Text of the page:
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First Cohort of IDASH Fellowship Graduates

IDASH team members and graduating fellows

On April 19, the first 20 fellows of the Informatics and Data Science for Health (IDASH) program, part of the U.S. Centers for Disease Control and Prevention-funded Integrated Next-generation Surveillance in Global Health: Translation to Action (INSIGHT) project, successfully completed their fellowship and graduated at a ceremony hosted in Istanbul.

The event included a final in-person workshop and a certificate ceremony, celebrating 12 months of intensive learning and collaboration. The fellowship program included in-person workshops, mentorship, and communities of practice to support applied learning, as well as completion of capstone projects that aligned with respective countries’ health priorities.

“IDASH has been a novel training approach to bridge the gap between public health informatics and data science to improve population health,” says Jennifer Gilvydis, INSIGHT Project Director. “The fellowship is a unique blend of applied learning and supports multidisciplinary workforce development.”

The final workshop covered topics such as evaluating surveillance system performance, public health informatics communication, developing effective poster presentations, and maintaining connections with fellow program graduates. Fellows presented their capstone projects, showcasing the application of newly acquired  skills and knowledge.

Each interdisciplinary country team included members from Ministry of Health (MOH) units responsible for digital health and disease surveillance and response, such as mid-senior level epidemiologists, informaticians, data scientists, IT specialists, and public health policy personnel. This diverse mix of disciplines was integral to the fellows’ experience and the success of their capstone projects.

“What was unique [about this fellowship] was that this scholarship included the integration of systems as well as public health and technology,” says Nuraiym Zhumakunova, a fellow and epidemiologist with the Department of Disease Prevention and State Sanitary-Epidemiological Surveillance in Kyrgyzstan. Her team was working on a unified platform for disease surveillance data analysis.

“Overall, [the program] was good because we understood the work as analysts and as IT specialists,” she continues.

Stacey Lissit, Senior Technical Advisor for the IDASH fellowship, agrees that collaboration across disciplines was key to the program’s success: “The fact that IDASH brought together professionals from disciplines that may not typically collaborate and communicate with each other – public health/epidemiologist and IT/Data scientists – was an integral part of the fellowship,” she says. “It enabled fellows to get out of their silos and understand the priorities, needs, and ‘language’ of their colleagues, and see how communication and collaboration are so vital to achieving the desired public health outcomes. The relationships and community that was built among the fellows from different countries was an invaluable component of the program.”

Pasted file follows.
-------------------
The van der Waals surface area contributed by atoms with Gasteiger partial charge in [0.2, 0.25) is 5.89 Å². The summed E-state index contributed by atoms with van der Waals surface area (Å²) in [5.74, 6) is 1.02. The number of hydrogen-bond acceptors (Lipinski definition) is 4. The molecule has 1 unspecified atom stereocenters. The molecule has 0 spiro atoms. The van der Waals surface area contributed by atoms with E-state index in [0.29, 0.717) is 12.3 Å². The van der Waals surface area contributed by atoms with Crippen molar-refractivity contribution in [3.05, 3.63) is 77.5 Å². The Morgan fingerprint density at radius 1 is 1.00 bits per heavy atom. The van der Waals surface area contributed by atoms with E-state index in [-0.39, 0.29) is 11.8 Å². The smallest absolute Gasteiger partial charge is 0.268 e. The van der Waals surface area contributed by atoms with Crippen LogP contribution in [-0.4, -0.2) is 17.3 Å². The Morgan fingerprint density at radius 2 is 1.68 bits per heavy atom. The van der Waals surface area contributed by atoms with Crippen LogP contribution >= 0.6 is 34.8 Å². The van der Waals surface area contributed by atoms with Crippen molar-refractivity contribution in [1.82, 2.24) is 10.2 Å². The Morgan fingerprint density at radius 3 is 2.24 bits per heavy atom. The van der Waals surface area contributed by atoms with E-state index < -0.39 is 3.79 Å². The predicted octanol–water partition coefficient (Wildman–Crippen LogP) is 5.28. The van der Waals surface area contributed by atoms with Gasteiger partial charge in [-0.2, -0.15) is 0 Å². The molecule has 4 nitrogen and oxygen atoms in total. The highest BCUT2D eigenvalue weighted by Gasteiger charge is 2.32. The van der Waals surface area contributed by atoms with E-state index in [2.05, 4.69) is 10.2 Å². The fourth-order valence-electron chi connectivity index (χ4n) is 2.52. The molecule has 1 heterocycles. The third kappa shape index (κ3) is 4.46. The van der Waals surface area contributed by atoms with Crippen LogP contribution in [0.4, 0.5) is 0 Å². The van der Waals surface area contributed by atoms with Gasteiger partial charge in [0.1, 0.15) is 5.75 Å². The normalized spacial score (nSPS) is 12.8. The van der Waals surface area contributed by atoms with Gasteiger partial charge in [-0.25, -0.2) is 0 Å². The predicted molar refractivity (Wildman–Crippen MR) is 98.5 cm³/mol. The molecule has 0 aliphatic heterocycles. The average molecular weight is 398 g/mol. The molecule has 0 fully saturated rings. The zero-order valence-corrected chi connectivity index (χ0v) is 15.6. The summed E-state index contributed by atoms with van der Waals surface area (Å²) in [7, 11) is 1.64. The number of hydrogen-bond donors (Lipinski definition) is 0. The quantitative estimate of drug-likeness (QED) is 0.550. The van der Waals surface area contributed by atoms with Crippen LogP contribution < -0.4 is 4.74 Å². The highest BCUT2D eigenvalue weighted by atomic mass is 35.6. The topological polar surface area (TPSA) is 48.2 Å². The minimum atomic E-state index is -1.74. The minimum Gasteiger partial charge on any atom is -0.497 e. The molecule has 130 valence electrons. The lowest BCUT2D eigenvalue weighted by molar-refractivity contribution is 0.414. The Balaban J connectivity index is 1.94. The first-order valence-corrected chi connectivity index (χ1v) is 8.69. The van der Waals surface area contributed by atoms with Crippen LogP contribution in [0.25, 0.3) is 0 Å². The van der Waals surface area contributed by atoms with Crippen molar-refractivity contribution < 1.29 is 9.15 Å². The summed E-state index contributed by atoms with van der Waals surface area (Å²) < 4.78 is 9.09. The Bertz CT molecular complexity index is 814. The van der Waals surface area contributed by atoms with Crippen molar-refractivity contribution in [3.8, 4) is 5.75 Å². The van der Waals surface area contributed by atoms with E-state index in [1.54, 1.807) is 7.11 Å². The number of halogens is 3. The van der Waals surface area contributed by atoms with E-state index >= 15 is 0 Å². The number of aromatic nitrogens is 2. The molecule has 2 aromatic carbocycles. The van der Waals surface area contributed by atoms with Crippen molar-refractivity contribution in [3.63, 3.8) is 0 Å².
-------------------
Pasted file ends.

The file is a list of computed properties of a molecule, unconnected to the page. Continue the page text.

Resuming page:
The fellowship not only enriched the participating professionals but also had tangible benefits for their agencies and organizations. “We trained health workers on how to maintain quality data,” said Farhod Akbarov, First Deputy CEO at IT-Med LLC under the MOH of Uzbekistan, whose team was working on reporting, mapping, and forecasting of infectious disease. “These are already new skills for us. We can already filter, sort, and show better quality data.”

As the COVID-19 pandemic has demonstrated, robust information systems that can collect, analyze, interpret, and act on high-quality data are critical to public health. The IDASH fellowship program aims to close knowledge gaps in the global public health workforce, better preparing regions for future health threats.

The fellowship program is set to launch in five countries in South America this June, expanding its reach and impact on global health initiatives.

Global Avian Flu Surveillance in Georgia

Migrating waterfowl from Asia, Africa, and Europe intersect in Georgia, which increases the potential for novel avian-origin influenzas to emerge. I-TECH, through the INSIGHT project, is working with the Centers for Disease Control and Prevention Georgia, the Georgia National Food Agency, and the Georgia  Ministry of Environmental Protection and Agriculture, through September 2024 to assess biosecurity and influenza outbreak readiness on commercial poultry farms in Georgia, and support capacity building for and development of a national wild bird surveillance strategy. Activities include a farm biosecurity survey and peri-domestic wild bird capture, sampling, and testing, as well as training in genomic surveillance and design of surveillance programs.